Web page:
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Leading Brit Recycler Aided by U.S. Machinery Supplier;
Automated Line Supplied by Pallet Repair Systems Helps U.K. Recycler
By John Mead
Date Posted: 2/1/2002
Avonmouth, ENGLAND - Hambrook Pallets is a major force in the United Kingdom pallet recycling market. With some 200 customers buying 140,000 pallets per month, the company has annual turnover (sales) of £7 million ($10 million U.S.).
Hambrook also undertakes specialist manufacture of new pallets. For example, it makes unique pallet-base crates for one customer that are used to ship hot air balloons around the world. A growing aspect of the company’s business is waste wood collection and grinding.
Martin Bond is the owner of Hambrook Pallets. The company was started by his father in 1973. With one wagon (a small, 20-foot flatbed truck), he collected and repaired recycled pallets. The company grew steadily with Martin’s mother and brother, Kevin, coming into the business.
Martin joined the company in 1980 with initial responsibility for vehicle maintenance. At that time the operations were still on the original cramped site in the village of Hambrook.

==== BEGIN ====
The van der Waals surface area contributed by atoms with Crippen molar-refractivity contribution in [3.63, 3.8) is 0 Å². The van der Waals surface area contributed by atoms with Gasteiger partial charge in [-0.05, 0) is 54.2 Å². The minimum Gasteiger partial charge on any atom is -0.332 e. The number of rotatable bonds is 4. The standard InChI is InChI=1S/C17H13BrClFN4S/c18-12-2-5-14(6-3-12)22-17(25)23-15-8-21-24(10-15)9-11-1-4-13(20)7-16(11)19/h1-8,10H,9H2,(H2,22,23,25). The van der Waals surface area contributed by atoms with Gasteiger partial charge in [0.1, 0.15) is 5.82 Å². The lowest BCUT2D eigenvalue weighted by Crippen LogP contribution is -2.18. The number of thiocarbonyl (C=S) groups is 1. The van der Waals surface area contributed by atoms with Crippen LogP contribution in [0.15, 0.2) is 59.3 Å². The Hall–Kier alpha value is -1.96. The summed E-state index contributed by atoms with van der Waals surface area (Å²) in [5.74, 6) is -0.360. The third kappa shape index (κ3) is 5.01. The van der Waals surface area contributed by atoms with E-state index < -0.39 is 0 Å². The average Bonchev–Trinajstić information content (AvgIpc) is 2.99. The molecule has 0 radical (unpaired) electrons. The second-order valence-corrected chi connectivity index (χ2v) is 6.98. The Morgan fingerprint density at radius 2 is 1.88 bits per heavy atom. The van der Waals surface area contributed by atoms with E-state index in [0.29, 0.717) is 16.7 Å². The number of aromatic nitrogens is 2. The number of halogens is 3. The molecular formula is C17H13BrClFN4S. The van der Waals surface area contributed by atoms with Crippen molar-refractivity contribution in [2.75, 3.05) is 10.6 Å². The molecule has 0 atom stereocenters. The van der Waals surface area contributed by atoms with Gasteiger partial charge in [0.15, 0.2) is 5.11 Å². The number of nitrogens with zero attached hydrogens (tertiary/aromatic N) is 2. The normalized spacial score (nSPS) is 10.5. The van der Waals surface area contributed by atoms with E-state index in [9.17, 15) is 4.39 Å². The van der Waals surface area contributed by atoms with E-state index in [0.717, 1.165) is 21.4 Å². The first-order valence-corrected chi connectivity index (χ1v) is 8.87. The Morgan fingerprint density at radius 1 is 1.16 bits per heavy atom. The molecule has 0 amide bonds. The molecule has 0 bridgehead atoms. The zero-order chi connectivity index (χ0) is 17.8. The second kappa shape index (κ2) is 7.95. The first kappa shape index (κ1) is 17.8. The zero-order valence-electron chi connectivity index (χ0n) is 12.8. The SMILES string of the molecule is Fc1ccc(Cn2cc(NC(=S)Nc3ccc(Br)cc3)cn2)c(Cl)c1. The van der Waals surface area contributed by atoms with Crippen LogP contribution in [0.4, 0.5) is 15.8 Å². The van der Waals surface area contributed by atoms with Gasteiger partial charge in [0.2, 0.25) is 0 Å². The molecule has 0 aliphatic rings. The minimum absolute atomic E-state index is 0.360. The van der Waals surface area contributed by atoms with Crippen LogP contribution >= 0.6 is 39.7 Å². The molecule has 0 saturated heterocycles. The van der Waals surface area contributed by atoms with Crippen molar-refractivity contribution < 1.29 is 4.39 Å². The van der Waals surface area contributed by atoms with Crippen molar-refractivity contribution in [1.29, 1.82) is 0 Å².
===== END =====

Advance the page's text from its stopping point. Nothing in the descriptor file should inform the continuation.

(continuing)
The company continued to grow and bought a sawmill in 1982 in Somerset, some 30 miles away. Martin’s parents retired in 1989 after moving the company to its present site two years earlier. The sawmill operation was hived off (sold) in 1991 and is now owned and run as a separate business by Kevin.
Martin grew the company further in the 1990s. Hambrook Pallets now has five sites and operations around the country, handling both new and recycled pallets, and about 100 employees. The company’s facilities are located in Avonmouth, Bristol; Newton Abott, Devon; Newport, South Wales; Dartford, Kent; and Pontefract, Yorkshire. The most recent one in Yorkshire, an acquisition, will be significant in establishing a company presence in Northern England. Martin’s wife, Michelle, is a director of the company and has responsibility for activities across the river Severn in Newport, South Wales.
Hambrook was a founding member of the National Association of Pallet Distributors, a pallet industry trade association. The organization has 24 members, including all the major pallet recycling companies of the United Kingdom. The association has been very active in standards-setting activities and contributed significantly to the European Standards Committee; the committee developed the first draft standard for pallet repair, which is scheduled to become the ISO world standard.